Qualicum Beach council engaged in spirited debate over a procedural bylaw that includes removing Robert’s Rules of Order as a guideline for meeting procedures not identified in a council bylaw.
The issue was discussed at length at a recent special council meeting but was not finalized.
The motion will come before council again at a future meeting
Councillors Robert Filmer and Adam Walker opposed a motion made by Coun. Teunis Westbrook that would remove Roberts Rules of Order.
Filmer indicated it is “ridiculous” to remove Robert’s Rules as he considers it to be a key element in certain segments of the town’s procedural bylaw. He acknowledges not everyone understands Robert’s Rules but he doesn’t consider it to be fair for council to be ruled and governed by a procedural bylaw without it.
Westbroek argued the amendment would streamline council meetings and make it more efficient when it comes to making decisions.
To discuss technicalities rather than the actual issue “is very frustrating for both council and for the public,” he said.
“The whole issue of code of ethics or Robert’s Rules of Order is to conduct business,” said Wesbroek. “And I believe the main premise for a productive meeting is respect for each other, for the public, for staff. You don’t need a code of ethics. That’s basically the golden rule.”
Westbroek said he has attended more than 1,000 meetings as former mayor, councillor, and director of the Regional District of Nanaimo and has never referred to the Robert’s Rules of Order.
“I have never come across that until this council,” he said.
Many municipalities in British Columbia apply Robert’s Rules of Order, including the City of Parksville.
Walker said Robert’s Rules make sure every member of council gets an equal opportunity to address and speak about issues that come up.
“If we remove it, we have to take out a whole bunch of the foundational elements of Robert’s Rules and put it in our procedural bylaw,” said Walker.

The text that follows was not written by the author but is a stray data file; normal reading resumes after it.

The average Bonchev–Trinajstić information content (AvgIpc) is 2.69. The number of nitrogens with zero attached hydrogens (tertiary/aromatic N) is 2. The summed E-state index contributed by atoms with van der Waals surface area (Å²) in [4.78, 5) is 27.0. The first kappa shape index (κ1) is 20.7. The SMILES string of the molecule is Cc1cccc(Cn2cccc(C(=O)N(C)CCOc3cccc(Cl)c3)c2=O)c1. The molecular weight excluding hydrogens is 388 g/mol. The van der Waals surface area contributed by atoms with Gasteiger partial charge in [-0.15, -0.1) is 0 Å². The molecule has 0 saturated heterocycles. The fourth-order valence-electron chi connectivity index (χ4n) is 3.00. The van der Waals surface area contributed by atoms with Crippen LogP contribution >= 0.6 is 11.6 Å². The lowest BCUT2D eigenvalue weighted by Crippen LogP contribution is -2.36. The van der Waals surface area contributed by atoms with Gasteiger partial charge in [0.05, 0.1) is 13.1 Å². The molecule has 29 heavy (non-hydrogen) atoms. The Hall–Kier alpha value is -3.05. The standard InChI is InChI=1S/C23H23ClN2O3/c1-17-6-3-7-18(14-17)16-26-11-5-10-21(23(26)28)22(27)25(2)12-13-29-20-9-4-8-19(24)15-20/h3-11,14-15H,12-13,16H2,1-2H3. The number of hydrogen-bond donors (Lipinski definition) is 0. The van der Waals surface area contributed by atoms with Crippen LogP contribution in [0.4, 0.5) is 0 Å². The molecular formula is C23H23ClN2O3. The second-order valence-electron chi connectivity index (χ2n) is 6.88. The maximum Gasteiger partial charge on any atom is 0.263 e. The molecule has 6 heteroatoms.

“And I can understand the goal is to have more streamlined meetings but all we’re going to do is dump a big job onto town staff, which I don’t think is effective. The issues that we have on this council are not whether we’re following the rules or not. It’s just a sense that we’re all feeling like we’re pulling in the same direction. I think we’re getting there. Pulling Robert’s Rules will not get us closer together.”
Filmer said that without Robert’s Rules they won’t be able to challenge the decision of the chair.
But Coun. Scott Harrison countered that the Community Charter includes an appeal mechanism for that.
Walker said amending the procedural bylaw is not that simple. He doesn’t want to spend hours debating this issue when they should be addressing important matters they promised constituents.
“We’re going to bring this Robert’s Rules, we’re going to make it concise and we’re going to put it in our procedural bylaw,” said Walker.
“Then we’re going to spend 12 hours debating it and that to me is just a waste of time.”
Westbroek doesn’t believe things will turn chaotic in council as the basic principles on the rules already exist and that there’s also the Community Charter they can be refer to on protocols. He said that if they don’t like the decision of the mayor, they can vote to challenge it.
Westbroek’s motion passed 3-2 with Mayor Brian Wiese, Harrison and Westbroek voting in favour.
Walker then made a motion that staff be directed to revise the bylaw to include all the relevant motions, descriptions, types of motions, and priority of motions that council may use when conducting a meeting.
Westbroek argued that there’s already rules in the procedural bylaw that clearly defines and explains certain protocol. He said they don’t need a cheat sheet.
He then moved to amend the motions defined in section 21(3) of the council procedure bylaw by adding descriptions for each motion using the Oxford Dictionary definitions. This was also carried.